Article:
this reason they are not sufficient to explain the phenomena.” We are moving in a circle, we assume immeasurable periods of time, because we think by this means to explain the origin of the multiplicity of organic beings, and we then support the assumption by saying that without it we cannot account for the origin of this very multiplicity.
It is also rather hazardous to assume that small imperceptible changes have originated in organisms, and that these changes can only become really noticeable differences of species by accumulation in an immeasurably long period of time. “If these changes were so small as to be imperceptible, natural selection could not well make use of them in order to preserve and further to develop those organic forms to which they were peculiar, and therefore no sufficient foundation exists for natural selection. But if we were to suppose that these changes were great enough directly to afford a real advantage in the struggle for existence, their origin becomes more difficult to understand, and according to the Darwinian theory it is totally inexplicable.” 1
· Frohschammer, Op. cit. p. 499.
THE THEORY OF DESCENT—Conclusion.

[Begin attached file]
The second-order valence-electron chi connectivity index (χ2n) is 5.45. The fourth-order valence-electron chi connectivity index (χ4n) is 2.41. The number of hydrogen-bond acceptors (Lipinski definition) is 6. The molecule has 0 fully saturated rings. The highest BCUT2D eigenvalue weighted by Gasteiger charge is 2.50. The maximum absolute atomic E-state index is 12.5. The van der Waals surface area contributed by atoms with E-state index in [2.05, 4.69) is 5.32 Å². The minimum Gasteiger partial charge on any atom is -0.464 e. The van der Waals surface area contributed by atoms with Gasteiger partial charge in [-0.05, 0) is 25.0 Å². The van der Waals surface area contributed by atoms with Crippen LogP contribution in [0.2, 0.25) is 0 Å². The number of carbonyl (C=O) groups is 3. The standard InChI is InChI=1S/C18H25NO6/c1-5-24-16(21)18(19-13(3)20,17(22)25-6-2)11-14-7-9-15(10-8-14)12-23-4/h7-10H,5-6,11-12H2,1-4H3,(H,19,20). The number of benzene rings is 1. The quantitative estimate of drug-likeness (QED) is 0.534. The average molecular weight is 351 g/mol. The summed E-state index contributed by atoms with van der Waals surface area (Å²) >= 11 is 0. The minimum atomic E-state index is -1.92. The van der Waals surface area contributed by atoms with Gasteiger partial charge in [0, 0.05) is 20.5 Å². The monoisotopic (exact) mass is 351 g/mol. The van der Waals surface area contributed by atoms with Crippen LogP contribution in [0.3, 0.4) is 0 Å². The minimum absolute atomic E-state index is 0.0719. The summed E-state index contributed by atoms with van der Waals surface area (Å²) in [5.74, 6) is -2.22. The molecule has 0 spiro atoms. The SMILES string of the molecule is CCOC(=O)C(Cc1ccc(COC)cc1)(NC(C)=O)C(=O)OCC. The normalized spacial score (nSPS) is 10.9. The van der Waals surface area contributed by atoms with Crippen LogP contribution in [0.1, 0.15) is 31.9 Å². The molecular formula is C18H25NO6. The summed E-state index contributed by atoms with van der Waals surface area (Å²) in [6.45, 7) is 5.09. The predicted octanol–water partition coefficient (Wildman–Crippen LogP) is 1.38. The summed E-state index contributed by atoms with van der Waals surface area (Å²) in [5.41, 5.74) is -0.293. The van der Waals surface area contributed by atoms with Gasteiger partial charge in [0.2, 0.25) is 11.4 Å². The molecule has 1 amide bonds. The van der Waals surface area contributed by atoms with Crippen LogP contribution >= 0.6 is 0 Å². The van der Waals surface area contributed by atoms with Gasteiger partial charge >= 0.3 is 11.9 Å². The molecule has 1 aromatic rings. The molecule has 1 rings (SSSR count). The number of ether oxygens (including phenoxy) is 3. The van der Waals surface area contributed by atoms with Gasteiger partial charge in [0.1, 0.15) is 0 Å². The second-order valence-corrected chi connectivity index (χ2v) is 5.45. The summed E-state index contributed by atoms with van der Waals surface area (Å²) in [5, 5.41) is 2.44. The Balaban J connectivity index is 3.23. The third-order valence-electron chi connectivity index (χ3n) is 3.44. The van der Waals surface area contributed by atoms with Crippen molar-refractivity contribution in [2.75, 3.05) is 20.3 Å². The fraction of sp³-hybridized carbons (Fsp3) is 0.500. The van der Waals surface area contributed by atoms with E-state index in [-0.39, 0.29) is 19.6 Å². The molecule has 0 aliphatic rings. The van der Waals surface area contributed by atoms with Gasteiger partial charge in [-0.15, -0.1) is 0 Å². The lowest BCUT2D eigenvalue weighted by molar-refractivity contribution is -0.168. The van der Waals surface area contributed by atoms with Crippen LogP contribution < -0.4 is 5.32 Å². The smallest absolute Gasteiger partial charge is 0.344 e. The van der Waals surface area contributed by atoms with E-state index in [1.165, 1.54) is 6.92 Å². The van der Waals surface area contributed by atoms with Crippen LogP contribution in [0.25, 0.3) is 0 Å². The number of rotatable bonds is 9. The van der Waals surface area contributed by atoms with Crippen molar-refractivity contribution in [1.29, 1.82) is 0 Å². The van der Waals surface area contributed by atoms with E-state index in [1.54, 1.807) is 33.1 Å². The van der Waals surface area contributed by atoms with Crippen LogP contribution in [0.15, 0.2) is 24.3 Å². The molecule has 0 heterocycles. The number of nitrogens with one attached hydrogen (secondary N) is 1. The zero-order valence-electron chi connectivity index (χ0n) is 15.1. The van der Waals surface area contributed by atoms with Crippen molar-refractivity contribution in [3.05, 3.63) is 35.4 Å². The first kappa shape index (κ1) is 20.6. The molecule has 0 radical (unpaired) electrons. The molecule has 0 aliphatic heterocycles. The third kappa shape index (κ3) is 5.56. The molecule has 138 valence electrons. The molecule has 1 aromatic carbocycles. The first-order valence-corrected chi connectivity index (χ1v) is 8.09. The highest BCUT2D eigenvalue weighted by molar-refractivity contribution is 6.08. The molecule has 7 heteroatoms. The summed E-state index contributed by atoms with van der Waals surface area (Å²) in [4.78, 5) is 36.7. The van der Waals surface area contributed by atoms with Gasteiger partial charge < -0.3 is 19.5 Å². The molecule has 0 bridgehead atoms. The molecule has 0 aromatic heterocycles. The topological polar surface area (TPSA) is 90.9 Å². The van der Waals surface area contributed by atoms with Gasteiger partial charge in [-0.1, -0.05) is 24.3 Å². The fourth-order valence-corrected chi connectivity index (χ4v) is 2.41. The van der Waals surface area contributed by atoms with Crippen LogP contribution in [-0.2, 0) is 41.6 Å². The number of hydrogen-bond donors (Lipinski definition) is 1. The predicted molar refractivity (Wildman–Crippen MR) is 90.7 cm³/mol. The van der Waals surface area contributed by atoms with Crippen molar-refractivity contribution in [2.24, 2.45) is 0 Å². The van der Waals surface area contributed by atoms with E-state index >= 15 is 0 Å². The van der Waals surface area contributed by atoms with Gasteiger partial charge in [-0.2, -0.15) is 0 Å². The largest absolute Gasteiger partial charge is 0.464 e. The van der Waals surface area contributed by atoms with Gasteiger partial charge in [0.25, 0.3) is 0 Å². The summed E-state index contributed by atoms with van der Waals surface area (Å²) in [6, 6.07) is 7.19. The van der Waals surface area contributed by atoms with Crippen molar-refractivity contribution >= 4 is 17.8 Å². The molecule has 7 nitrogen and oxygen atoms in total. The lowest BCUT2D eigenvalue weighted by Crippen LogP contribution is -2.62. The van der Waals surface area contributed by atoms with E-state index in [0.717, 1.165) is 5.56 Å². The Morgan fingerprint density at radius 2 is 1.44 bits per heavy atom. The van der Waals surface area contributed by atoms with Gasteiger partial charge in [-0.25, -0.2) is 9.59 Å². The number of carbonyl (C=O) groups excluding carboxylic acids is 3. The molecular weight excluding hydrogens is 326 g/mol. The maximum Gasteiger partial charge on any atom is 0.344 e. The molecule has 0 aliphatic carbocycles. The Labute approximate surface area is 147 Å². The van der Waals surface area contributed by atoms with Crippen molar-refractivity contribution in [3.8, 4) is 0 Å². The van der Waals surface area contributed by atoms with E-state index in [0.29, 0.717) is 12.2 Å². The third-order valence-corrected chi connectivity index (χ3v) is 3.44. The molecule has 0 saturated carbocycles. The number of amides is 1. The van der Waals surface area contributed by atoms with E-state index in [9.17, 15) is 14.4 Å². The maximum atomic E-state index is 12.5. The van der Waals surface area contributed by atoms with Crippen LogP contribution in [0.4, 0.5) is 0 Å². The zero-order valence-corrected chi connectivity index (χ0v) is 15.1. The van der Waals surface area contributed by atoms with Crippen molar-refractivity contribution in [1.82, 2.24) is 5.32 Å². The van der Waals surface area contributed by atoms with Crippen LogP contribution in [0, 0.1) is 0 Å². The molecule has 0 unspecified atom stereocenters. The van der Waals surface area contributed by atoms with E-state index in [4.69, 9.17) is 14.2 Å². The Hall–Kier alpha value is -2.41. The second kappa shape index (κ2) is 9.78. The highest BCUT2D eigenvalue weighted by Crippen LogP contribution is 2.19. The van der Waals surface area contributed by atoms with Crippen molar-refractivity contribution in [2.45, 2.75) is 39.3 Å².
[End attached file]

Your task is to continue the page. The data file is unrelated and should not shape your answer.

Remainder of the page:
It is of course impossible to give in a few lectures an exhaustive account and criticism of the theory of descent, and of the explanation of it given by Darwin and his followers. I have been obliged to confine myself to its main outlines, and to a few details chosen as examples. You will find in the works which I have so often quoted of Frohschammer, Huber, J. B. Meyer, A. Wigand, and Pfaff, more detailed discussions in a form which can be understood by every educated man.
To-day I wish shortly to discuss two general considerations, much relied on by Hæckel, who, as you know, likes general, or, as he calls them, philosophical arguments. The first consideration is connected with the so-called natural system of the animal and vegetable world. Animals—of whom alone we will speak
-were divided by Cuvier into four great divisions (branches), the vertebrata, articulata, mollusca, and radiata. Later zoologists have substituted for the radiata the two groups of the echinoderma and the coelenterata or zoophytes; and for the articulata the two groups of the arthropoda and the vermes; and have formed another group, the protozoa, out of the infusoria and the spongiadæ, so that in all there are